By Bill Minor
JACKSON – Betty Ford’s funeral service two weeks ago was an exquisite example of comity across party lines and genuine inter-political friendships under Washington’s Capitol Dome that has sadly disappeared in today’s brawling cauldron at the apex of the nation’s governance.
At the top of Mrs. Ford’s list of eulogists at her funeral was another former First Lady, none other than Rosalynn Carter, wife of Jimmy Carter, the Democrat who defeated Gerald Ford for the presidency in 1976.
The two First Ladies became warm friends over the years, long before former President Ford’s death in 2006. Remember, of course, Ford was a Midwestern Republican and former President Carter was a Southern Democrat.
It also must be noted that another of Betty Ford’s pre-chosen eulogists was Cokie Boggs Roberts, an ABC political commentator and NPR analyst, whose affinity with Mrs. Ford stemmed from a long-ago congressional across-the-aisle friendship between Democratic Congressman Hale Boggs of Louisiana and Republican Congressman Gerald Ford of Michigan.
Boggs, Cokie Roberts’ father, had been House Majority leader in much of the 1960s. He died in 1972 when his private plane went down on a snow-capped Alaskan mountain. Ford became House Minority leader the late 1960s. In 1972, he was elevated to the vice-presidency by President Nixon when V-P Spiro Agnew, facing criminal conviction for bribery as Maryland’s governor, resigned. Then when Nixon, facing Senate conviction in the Watergate scandal, resigned in 1974, Ford became the nation’s first un-elected president.
Roberts’ mother, Lindy Boggs, won a special election to succeed Hale and held the Louisiana congressional seat for 10 years. The Boggs-Ford bond grew even stronger as the children of the two families happily used the U.S. Capitol as a playhouse, Cokie recalled in her eulogy.
(I didn’t know Hale Boggs personally, but he was a close reader of mine in my days as The (N.O.) Times-Picayune Mississippi correspondent. His family for years owned one of the mansions on the beach at Pass Christian where he more or less grew up. When Hurricane Camille devastated much of the Gulf Coast in 1969, Boggs sent me a long telegram recommending what Gov. John Bell Williams (formerly his House colleague) needed to do for Coast recovery. Williams, who for three weeks headquartered 24/7 at the Air Guard base in Gulfport, shrugged off Boggs’ proposals.)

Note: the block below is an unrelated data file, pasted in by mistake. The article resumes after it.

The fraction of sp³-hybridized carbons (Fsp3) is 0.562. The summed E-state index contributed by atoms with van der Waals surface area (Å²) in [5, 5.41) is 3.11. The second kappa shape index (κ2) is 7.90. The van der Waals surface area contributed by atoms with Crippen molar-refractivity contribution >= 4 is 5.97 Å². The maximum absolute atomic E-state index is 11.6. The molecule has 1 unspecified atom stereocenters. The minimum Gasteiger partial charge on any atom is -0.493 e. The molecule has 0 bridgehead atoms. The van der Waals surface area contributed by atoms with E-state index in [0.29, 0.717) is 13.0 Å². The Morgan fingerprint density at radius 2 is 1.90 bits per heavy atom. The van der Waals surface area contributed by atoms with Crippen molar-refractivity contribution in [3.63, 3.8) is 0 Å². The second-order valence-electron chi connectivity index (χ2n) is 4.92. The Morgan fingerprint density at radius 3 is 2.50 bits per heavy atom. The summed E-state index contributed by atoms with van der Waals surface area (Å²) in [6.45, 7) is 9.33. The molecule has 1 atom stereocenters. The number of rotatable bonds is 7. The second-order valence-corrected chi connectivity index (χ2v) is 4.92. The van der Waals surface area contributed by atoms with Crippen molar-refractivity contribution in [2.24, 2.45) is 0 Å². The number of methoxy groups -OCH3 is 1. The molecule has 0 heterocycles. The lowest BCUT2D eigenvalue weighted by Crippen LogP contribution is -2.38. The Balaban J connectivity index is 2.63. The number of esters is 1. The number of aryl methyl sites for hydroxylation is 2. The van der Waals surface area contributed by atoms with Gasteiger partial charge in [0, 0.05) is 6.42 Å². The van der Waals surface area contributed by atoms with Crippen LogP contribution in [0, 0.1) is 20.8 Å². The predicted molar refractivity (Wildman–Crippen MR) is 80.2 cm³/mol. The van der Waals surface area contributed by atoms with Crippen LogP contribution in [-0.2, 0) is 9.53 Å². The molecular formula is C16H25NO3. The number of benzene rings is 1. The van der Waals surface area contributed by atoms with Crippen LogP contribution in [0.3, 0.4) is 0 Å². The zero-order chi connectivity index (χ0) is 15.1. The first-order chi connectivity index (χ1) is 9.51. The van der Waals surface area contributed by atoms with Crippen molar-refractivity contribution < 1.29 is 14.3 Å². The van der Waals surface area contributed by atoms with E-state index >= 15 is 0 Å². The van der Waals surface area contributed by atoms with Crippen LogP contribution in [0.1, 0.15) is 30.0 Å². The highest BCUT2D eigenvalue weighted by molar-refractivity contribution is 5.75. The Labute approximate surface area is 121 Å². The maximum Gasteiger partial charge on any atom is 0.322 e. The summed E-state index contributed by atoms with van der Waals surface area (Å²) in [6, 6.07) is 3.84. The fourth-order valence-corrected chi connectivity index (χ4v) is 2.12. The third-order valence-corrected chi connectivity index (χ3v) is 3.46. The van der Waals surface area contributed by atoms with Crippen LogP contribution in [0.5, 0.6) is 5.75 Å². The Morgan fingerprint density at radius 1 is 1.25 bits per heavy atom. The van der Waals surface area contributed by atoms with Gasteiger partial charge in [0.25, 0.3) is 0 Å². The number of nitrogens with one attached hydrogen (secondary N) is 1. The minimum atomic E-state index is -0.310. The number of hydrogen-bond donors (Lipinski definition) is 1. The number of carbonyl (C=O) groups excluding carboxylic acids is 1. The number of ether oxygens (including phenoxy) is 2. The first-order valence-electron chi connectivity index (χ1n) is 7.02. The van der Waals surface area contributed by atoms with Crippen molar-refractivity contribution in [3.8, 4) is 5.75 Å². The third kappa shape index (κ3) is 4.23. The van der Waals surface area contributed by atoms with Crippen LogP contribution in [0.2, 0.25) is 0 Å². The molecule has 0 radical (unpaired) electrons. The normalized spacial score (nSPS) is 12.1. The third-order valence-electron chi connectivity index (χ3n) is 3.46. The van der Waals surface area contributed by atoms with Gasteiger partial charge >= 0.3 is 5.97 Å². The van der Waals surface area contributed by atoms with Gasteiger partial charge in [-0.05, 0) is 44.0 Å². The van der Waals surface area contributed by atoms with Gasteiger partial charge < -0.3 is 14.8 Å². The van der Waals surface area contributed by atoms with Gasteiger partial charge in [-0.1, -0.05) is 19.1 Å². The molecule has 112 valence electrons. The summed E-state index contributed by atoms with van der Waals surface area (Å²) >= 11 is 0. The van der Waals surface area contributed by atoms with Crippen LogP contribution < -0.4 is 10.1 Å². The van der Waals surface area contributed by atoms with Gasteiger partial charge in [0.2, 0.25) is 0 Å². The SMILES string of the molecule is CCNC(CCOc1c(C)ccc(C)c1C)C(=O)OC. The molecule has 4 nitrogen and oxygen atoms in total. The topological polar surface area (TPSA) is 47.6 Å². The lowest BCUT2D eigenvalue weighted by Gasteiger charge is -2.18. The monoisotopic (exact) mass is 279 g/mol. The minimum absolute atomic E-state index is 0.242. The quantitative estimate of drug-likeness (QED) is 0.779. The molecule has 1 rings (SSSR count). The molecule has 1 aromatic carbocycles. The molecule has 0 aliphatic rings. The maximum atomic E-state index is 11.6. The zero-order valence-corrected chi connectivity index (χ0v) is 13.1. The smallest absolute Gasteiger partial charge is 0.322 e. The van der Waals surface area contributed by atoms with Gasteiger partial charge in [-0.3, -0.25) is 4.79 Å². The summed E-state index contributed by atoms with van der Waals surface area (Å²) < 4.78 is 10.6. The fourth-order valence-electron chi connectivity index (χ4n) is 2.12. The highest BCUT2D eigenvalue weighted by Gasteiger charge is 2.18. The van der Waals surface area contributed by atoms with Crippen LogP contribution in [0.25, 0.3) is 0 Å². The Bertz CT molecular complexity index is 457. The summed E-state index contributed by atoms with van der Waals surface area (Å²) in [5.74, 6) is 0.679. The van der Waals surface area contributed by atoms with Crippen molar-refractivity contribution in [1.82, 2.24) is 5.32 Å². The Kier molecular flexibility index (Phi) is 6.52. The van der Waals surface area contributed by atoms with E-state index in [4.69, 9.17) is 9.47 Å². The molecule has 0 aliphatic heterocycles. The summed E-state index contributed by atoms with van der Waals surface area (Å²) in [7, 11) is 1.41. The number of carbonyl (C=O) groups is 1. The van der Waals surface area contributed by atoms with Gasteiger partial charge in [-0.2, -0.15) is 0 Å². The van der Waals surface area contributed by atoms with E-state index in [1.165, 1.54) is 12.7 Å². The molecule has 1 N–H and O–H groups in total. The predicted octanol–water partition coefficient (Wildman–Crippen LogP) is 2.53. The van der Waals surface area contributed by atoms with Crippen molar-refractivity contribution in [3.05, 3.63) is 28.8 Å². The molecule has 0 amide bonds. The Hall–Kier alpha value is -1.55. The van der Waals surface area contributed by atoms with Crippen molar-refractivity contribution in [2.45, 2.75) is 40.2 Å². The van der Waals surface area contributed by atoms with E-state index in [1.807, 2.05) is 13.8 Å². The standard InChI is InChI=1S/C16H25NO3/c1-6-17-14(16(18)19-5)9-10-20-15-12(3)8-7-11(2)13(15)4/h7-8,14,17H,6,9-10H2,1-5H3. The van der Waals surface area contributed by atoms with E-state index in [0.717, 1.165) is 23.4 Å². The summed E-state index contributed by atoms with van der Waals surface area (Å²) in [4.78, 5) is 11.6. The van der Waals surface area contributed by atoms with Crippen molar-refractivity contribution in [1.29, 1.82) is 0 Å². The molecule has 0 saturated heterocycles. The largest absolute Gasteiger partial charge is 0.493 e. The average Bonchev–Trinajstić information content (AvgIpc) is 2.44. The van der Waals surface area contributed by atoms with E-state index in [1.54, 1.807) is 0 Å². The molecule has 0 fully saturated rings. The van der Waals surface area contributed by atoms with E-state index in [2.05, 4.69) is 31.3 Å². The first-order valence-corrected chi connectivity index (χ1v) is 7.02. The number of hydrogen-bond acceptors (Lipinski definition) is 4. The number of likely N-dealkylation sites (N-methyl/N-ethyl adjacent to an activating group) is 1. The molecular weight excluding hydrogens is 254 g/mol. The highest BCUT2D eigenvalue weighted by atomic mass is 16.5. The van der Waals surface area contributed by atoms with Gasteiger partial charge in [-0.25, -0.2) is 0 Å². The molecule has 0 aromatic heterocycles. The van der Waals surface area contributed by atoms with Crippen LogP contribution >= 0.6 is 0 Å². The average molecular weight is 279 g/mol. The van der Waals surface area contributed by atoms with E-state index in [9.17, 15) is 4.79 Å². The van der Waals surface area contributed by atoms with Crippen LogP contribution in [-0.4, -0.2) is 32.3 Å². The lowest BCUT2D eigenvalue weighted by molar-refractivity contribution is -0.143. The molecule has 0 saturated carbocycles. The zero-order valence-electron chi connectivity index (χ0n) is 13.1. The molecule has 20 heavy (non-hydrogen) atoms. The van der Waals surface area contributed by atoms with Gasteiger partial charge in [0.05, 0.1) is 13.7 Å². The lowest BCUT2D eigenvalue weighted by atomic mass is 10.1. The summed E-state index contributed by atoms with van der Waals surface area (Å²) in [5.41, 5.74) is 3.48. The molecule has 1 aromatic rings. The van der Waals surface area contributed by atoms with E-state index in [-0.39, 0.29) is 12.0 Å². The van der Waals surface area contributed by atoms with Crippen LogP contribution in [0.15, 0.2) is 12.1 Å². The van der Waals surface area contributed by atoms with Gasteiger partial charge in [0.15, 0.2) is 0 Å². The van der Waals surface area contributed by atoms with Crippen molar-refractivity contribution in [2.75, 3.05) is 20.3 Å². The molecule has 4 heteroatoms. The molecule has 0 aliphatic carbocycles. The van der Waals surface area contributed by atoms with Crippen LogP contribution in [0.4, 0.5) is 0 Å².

As an ABC TV reporter, Roberts remembered interviewing President Ford several years before his death, and when the cameras were turned off, Ford lamented that Congress was no longer a place like the days when he and Hale Boggs – leaders of opposite parties – could slip away, sit down to have a drink, argue their different points of view, then leave arm-in-arm back to the great domed Capitol. If Gerald Ford was upset about the lack of comity on the Hill back in 1998 during the reign of Newt Gingrich et al, he must be twisting in his Michigan grave while Eric Cantor and Michele Bachman make a mockery of friendly partisan rivalry.
Back in the 1960s, the Kennedys were anathema to Mississippians. But behind the scenes in D.C., crusty Sen. Jim Eastland and Attorney Geneal Bobby Kennedy were big friends – so much so that RFK got Big Jim to convince Gov. Ross Barnett in May, 1961 to provide National Guard protection for the first “Freedom Rider” bus to arrive in Mississippi.
But 16 months later when Barnett’s showdown with the Kennedys over James Meredith’s enrollment at Ole Miss neared explosion, Eastland backed off advising Barnett. Asked by me if he would accompany RFK to Oxford, the cagey old senator said: “I told him I would go with him as far as Memphis.”
Columnist Bill Minor has covered Mississippi politics since 1947. Contact him through Ed Inman at email@example.com.